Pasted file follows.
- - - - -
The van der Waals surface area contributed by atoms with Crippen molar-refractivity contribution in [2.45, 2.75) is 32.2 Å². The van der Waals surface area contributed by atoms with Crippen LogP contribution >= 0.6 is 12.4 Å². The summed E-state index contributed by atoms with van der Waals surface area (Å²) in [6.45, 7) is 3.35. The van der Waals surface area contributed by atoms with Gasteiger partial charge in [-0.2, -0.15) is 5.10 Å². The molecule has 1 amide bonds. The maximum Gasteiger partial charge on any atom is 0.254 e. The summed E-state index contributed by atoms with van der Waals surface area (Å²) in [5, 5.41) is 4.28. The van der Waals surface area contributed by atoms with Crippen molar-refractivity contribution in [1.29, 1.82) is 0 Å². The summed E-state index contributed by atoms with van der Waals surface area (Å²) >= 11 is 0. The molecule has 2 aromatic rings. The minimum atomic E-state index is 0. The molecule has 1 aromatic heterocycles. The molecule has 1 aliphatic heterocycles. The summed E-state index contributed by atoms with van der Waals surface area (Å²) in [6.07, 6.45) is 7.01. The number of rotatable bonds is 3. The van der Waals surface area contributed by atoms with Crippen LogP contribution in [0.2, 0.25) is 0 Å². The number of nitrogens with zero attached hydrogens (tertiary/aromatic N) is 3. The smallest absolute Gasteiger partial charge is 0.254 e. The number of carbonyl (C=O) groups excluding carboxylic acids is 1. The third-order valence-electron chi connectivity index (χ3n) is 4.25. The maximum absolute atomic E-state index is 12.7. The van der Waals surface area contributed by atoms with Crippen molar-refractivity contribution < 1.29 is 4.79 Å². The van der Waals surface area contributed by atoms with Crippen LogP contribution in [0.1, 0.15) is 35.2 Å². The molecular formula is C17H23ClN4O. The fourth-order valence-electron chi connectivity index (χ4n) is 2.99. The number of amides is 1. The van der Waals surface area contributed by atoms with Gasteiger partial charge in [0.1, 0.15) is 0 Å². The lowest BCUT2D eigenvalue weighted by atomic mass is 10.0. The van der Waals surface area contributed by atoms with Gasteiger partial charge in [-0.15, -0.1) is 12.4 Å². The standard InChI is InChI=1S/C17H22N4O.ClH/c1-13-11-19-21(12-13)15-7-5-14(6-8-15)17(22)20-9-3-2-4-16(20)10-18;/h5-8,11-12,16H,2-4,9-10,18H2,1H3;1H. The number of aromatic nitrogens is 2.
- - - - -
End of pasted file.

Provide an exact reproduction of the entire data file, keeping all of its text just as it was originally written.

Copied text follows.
The van der Waals surface area contributed by atoms with Crippen molar-refractivity contribution in [2.45, 2.75) is 32.2 Å². The van der Waals surface area contributed by atoms with Crippen LogP contribution >= 0.6 is 12.4 Å². The summed E-state index contributed by atoms with van der Waals surface area (Å²) in [6.45, 7) is 3.35. The van der Waals surface area contributed by atoms with Gasteiger partial charge in [-0.2, -0.15) is 5.10 Å². The molecule has 1 amide bonds. The maximum Gasteiger partial charge on any atom is 0.254 e. The summed E-state index contributed by atoms with van der Waals surface area (Å²) in [5, 5.41) is 4.28. The van der Waals surface area contributed by atoms with Crippen molar-refractivity contribution in [1.29, 1.82) is 0 Å². The summed E-state index contributed by atoms with van der Waals surface area (Å²) >= 11 is 0. The molecule has 2 aromatic rings. The minimum atomic E-state index is 0. The molecule has 1 aromatic heterocycles. The molecule has 1 aliphatic heterocycles. The summed E-state index contributed by atoms with van der Waals surface area (Å²) in [6.07, 6.45) is 7.01. The number of rotatable bonds is 3. The van der Waals surface area contributed by atoms with Crippen LogP contribution in [0.2, 0.25) is 0 Å². The number of nitrogens with zero attached hydrogens (tertiary/aromatic N) is 3. The smallest absolute Gasteiger partial charge is 0.254 e. The number of carbonyl (C=O) groups excluding carboxylic acids is 1. The third-order valence-electron chi connectivity index (χ3n) is 4.25. The maximum absolute atomic E-state index is 12.7. The van der Waals surface area contributed by atoms with Crippen molar-refractivity contribution < 1.29 is 4.79 Å². The van der Waals surface area contributed by atoms with Crippen LogP contribution in [0.1, 0.15) is 35.2 Å². The molecular formula is C17H23ClN4O. The fourth-order valence-electron chi connectivity index (χ4n) is 2.99. The number of amides is 1. The van der Waals surface area contributed by atoms with Gasteiger partial charge in [0.1, 0.15) is 0 Å². The lowest BCUT2D eigenvalue weighted by atomic mass is 10.0. The van der Waals surface area contributed by atoms with Gasteiger partial charge in [-0.15, -0.1) is 12.4 Å². The standard InChI is InChI=1S/C17H22N4O.ClH/c1-13-11-19-21(12-13)15-7-5-14(6-8-15)17(22)20-9-3-2-4-16(20)10-18;/h5-8,11-12,16H,2-4,9-10,18H2,1H3;1H. The number of aromatic nitrogens is 2.